And if you think that things couldn't get any worse.  Well, it's about to get even worse.  Revelation 13:11-18 describes a one world religion and a mark that everyone must take if they want to live.  This mark is known as "the mark of the beast".  Now, nobody seems to know what exactly this mark is.  But there are a lot of claims about what this mark is, and even claims about it's precursors.  Which of these claims is correct is beyond the scope of this post.  But some ministries will dismiss the mark of the beast as mere "conspiracy theory".  This tells you all you need to know about such ministries.  Such ministries are part of the system that will bring about the mark of the beast.  And they want to make sure that you cannot identify it as such, so that when it comes, you willingly take it, unaware of what it really is.  In this case, they have sacrificed the inerrancy doctrine by calling Revelation false prophecies, because they are part of a (probably global) propaganda campaign designed to trick you into getting the mark of the beast!

Monday, January 17, 2022

The Truth About the Image of God

What does it mean to be made in the image of God?  You've probably been told that it means we have some of God's qualities and attributes.  But if you recall what Genesis 1:26 says, you will notice that we are made in the image and likeness of God.  What you've been told is God's image is actually the definition for God's likeness.  You've also probably been told that because of the fall, the image of God was lost (or marred).  And that because of Jesus, the image of God has been restored.  The verse used to support the teaching that we lost the image of God at the fall is Genesis 5:1-3, where it once again says that man was made in the likeness of God.  But that passage also says that Adam had a son in his own image and likeness.  Of course, there are no other passages that support this doctrine, nor are there any passages that support the doctrine that the image of God was restored through the Messiah, Yeshua (Jesus).  Also, Genesis 1 states ten times that living things were made to reproduce after their kind!  Genesis 5 makes it pretty clear that man is reproducing after his kind, just like all the other creatures.  Yet you are told that the description of Adam having a son in his own image and likeness "proves" that the image of God was lost.

So if the image of God is conflated with the likeness of God, what does it really mean to be made in the image of God?  The Hebrew word for "image" is "selem", which is invariably used to describe a physical object made to look like something else.  The reason given for the exception when it comes to the image of God is that "God is a spirit" [John 4:24] and "spirits don't have flesh" [Luke 24:39].  Without going too far off topic, the Greek word translated as "spirit" is "pneuma", which literally means "wind".  In Hebrew culture (which is the culture that wrote the Gospels), things are often described by their function.  The function of wind is that it is not seen, but the effects of wind are seen.  And a closer study of Scripture will reveal that there are different types of "spirits" (winds).  Some types of "spirits" have physical form, others do not.  Ironically, some of the same teachers that use this to say that the image of God cannot be literal will acknowledge elsewhere how broad the use of the word "spirit" is in the Bible.  If you really want to be literal, then John 4:24 should be translated to "God is a wind".  Have fun trying to explain that away!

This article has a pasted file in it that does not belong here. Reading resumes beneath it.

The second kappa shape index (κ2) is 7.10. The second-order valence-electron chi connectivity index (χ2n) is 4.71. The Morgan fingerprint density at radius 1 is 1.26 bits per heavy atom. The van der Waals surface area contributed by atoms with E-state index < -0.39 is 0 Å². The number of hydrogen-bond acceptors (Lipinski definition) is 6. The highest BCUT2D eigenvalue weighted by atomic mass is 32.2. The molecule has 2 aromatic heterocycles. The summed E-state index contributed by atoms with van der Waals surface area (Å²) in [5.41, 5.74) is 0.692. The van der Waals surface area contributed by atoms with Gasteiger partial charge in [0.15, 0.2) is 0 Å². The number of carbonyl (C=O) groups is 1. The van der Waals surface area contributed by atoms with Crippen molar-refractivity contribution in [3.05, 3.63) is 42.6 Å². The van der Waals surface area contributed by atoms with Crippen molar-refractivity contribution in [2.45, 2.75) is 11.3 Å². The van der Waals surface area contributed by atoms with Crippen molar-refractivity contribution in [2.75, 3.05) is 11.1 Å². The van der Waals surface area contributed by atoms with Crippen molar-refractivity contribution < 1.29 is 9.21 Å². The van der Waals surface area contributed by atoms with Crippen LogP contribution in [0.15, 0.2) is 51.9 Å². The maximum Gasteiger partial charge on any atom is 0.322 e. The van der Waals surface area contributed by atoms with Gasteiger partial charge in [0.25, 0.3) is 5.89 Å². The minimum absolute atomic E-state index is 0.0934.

Is there any other evidence in Scripture that the image of God should not be taken literally?  No.  With the exception of a couple of out-of-context verses, there is no verse in Scripture that, in context, states or implies that the image of God is anything but literal.  Remember, the Bible says that we are made in both the image and likeness of God.  The likeness of God means that we share some of God's qualities and attributes.  The image of God means that we look like God.  The two should not be conflated.

The Bible reiterates man being made in God's image in Genesis 9:6, where it is given as the reason murderers are to be put to death.  When Paul was addressing the issue of head coverings, he used the fact that man is the image of God as the reason for saying that men should not wear them (1 Corinthians 11:7).  There is no indication anywhere that this is anything but literal.  A few other things to point out:  in John 14:9, Jesus said "if you have seen me, you have seen the father".  And in Colossians 1:15, Paul described Jesus as "the image of the invisible God".  He also describes Jesus as the image of God in 2 Corinthians 4:4.  God being described as a wind in John 4:24 has nothing to do with whether God has a physical form.  And if God did not have a physical form, Jesus would not be able to say "if you have seen me, you have seen the father".  And Paul would also not be able to describe Jesus as being the image of that which is invisible.